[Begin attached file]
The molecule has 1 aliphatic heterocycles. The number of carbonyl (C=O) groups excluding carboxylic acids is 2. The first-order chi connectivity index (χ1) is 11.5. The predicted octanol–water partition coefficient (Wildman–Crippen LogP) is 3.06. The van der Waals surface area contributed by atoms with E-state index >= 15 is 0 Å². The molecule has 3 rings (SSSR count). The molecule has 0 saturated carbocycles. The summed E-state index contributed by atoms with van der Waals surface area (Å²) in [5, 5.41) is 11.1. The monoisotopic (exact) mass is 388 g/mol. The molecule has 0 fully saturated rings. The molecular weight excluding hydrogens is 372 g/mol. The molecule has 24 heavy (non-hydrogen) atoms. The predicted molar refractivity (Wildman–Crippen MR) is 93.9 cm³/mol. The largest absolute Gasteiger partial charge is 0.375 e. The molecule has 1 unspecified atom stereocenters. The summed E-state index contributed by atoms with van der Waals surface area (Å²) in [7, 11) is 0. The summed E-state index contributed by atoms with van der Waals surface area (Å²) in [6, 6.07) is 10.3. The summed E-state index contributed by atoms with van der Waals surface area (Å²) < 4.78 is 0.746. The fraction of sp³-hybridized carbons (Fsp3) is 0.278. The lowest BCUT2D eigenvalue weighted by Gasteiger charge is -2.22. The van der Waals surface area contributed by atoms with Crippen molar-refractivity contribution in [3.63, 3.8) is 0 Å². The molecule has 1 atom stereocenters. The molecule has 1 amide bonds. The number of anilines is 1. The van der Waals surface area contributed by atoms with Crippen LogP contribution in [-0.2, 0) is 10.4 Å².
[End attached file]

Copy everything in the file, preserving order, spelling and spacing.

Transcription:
The molecule has 1 aliphatic heterocycles. The number of carbonyl (C=O) groups excluding carboxylic acids is 2. The first-order chi connectivity index (χ1) is 11.5. The predicted octanol–water partition coefficient (Wildman–Crippen LogP) is 3.06. The van der Waals surface area contributed by atoms with E-state index >= 15 is 0 Å². The molecule has 3 rings (SSSR count). The molecule has 0 saturated carbocycles. The summed E-state index contributed by atoms with van der Waals surface area (Å²) in [5, 5.41) is 11.1. The monoisotopic (exact) mass is 388 g/mol. The molecule has 0 fully saturated rings. The molecular weight excluding hydrogens is 372 g/mol. The molecule has 24 heavy (non-hydrogen) atoms. The predicted molar refractivity (Wildman–Crippen MR) is 93.9 cm³/mol. The largest absolute Gasteiger partial charge is 0.375 e. The molecule has 1 unspecified atom stereocenters. The summed E-state index contributed by atoms with van der Waals surface area (Å²) in [7, 11) is 0. The summed E-state index contributed by atoms with van der Waals surface area (Å²) in [6, 6.07) is 10.3. The summed E-state index contributed by atoms with van der Waals surface area (Å²) < 4.78 is 0.746. The fraction of sp³-hybridized carbons (Fsp3) is 0.278. The lowest BCUT2D eigenvalue weighted by Gasteiger charge is -2.22. The van der Waals surface area contributed by atoms with Crippen molar-refractivity contribution in [3.63, 3.8) is 0 Å². The molecule has 1 atom stereocenters. The molecule has 1 amide bonds. The number of anilines is 1. The van der Waals surface area contributed by atoms with Crippen LogP contribution in [-0.2, 0) is 10.4 Å².